Caught in the net?
If you have tried one of the low-carb diets, you already know that another problem with shopping for low-carb foods is the new jargon that leaves many consumers more than challenged. What does ‘net carbs’ actually mean? How about ‘Effective Carb Count’ and ‘Net Impact Carbs?’ Since there is no official definition for ‘net carbs,’ it’s hard to come up with a true definition. But in general, they’re defined as total carbohydrates minus the carbohydrates used in the product that don’t affect blood sugar – like fiber or sugar alcohols. Indeed, these terms were originally coined as a way that diabetics could distinguish carb-containing foods that have less impact on blood sugars.After we eat carbohydrates like starch or sugar, blood sugar (glucose) rises as insulin is released to move the glucose into the cell (a necessary process to produce energy to run the body, by the way). But when starch and/or sugar are replaced with fiber, glycerine, sugar alcohols like sorbitol or xylitol, or sugar substitutes, the product contains fewer carbohydrates that affect blood sugar. To get the net carbohydrate value, manufacturers subtract the grams of fiber, sugar alcohols and glycerin from the product’s grams of total carbohydrates.
Here’s how a popular low carb candy bar figures its net carbohydrates:
25 g. total carbohydrate minus 11 g. fiber, 3 g. sugar alcohol and 9 g. glycerine = 2 net carbs.
Keep in mind, however, that just because something is lower in carbs doesn’t mean it’s lower in calories. As I said earlier, carbs are often are replaced with fat, which may actually increase the calorie content. The low carbohydrate candy bar above contains 220 calories, only 10 calories less than a similar, regular (and better-tasting, in my opinion) candy bar! Not that low-fat convenience foods are any better. Many replace the fat with sugar. Snackwell’s low-fat cream-filled sandwich cookies are 55 calories each and boast 10.5 g. carbs. But an Oreo – a real one – is only 47 calories and 6.7 g. carbs! Another ploy of low-fat snack foods is the inclusion of phony fats like olestra that can send your gastrointestinal tract into a tizzy, causing abdominal cramps and diarrhea.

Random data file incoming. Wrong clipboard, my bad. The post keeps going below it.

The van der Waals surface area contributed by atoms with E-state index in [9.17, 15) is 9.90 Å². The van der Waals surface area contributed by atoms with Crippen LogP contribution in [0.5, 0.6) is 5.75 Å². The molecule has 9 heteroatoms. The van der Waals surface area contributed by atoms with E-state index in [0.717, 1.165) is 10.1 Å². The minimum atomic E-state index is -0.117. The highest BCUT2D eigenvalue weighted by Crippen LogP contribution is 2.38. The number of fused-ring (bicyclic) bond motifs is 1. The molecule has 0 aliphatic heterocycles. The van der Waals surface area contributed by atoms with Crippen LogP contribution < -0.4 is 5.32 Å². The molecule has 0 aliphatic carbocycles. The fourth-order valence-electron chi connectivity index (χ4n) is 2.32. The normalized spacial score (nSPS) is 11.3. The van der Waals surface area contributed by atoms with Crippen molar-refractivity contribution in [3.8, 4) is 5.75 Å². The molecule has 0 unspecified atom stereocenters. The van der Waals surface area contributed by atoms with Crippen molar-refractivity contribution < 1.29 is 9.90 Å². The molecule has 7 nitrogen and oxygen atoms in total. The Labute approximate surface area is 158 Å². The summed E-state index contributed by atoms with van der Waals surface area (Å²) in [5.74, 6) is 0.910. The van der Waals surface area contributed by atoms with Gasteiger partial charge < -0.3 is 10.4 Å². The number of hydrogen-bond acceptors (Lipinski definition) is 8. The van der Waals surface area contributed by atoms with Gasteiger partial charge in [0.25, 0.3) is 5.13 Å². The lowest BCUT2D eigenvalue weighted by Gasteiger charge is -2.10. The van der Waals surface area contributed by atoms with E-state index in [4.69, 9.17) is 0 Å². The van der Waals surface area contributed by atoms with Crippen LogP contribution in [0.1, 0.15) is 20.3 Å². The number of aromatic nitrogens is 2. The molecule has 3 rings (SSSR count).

One of the biggest pitfalls of ‘diet’ foods – whether low-carb or low-fat – is the mindset that they’re ‘free.’ But, as we’ve seen, many of these prepared foods actually contain more calories than the original, and if they’re high in sugar alcohols like sorbitol and mannitol, they can have a laxative effect when eaten in large quantities.
Personally, I have a problem with any diet that focuses on one food group or nutrient at the expense of others. Carbohydrates are essential to the body, and severely restricting carb-intake for more than a brief period can result in nausea and fatigue, and poses a risk to kidney function. Of course, if you’re insulin resistant, have diabetes or some other blood sugar control challenge, it’s important to manage your carbohydrate intake. But, for most of us, there’s more to choosing healthy foods than their carbohydrate count. Research shows that a diet rich in whole foods like fruits, vegetables and complex carbohydrates (whole grains and legumes) are the best choices for long, healthy lives at healthy weights.
How do carbs affect the body?
Let's use the example of a person that just wakes up in the morning with nothing in their belly. The first thing you consume is a glass of juice, which is all carbohydrate. The response in your body is for a sudden rise in blood sugar, because you're on an emptystomach and you've eaten nothing besides the simple carbohydrate. What follows is a rebound hypoglycemia, or low blood sugar. This peak and valley is what we try to avoid with carbohydrates, and you can avoid the surge and decline by drinking your juice with other foods, especially foods with fiber and whole grains. So if your breakfast was a glass of juice, an egg, and two pieces of whole-grain toast, the rise in blood sugar will be slower and steadier, as will the fall in blood sugar. The slow increase and slow decrease of a complex meal will take you from breakfast to lunch without hunger, whereas, the sharp fall and sharp rise is often associated with hunger, and leads to overeating. So a diet that has foods with a low glycemic index (that's mostly the good carbs with lots of fiber) do not cause rapid increases or decreases in blood sugar and are more capable of on controlling calories consumed.
Explain the glycemic index. I always hear about it in talks about carbs. Where can I find it?
Ah, yes my favorite web site, www.glycemicindex.com has the glycemic index of foods and great explanations. In a nutshell, processed carbs tend to have higher glycemic loads than unprocessed ones, and they result in a quick jolt of blood sugar that often times leaves you very hungry when the blood sugar drops. This cycle of eating simple carbohydrates leads to frequent eating and overeating of total calories. By consuming carbohydrates with a lower in the glycemic load, for example, steel cut oats, whole-grain fiber bread, or fresh berry fruit, fibrous green vegetables, the load is less, you feel more satisfied, not as hungry, and tend to eat fewer calories.
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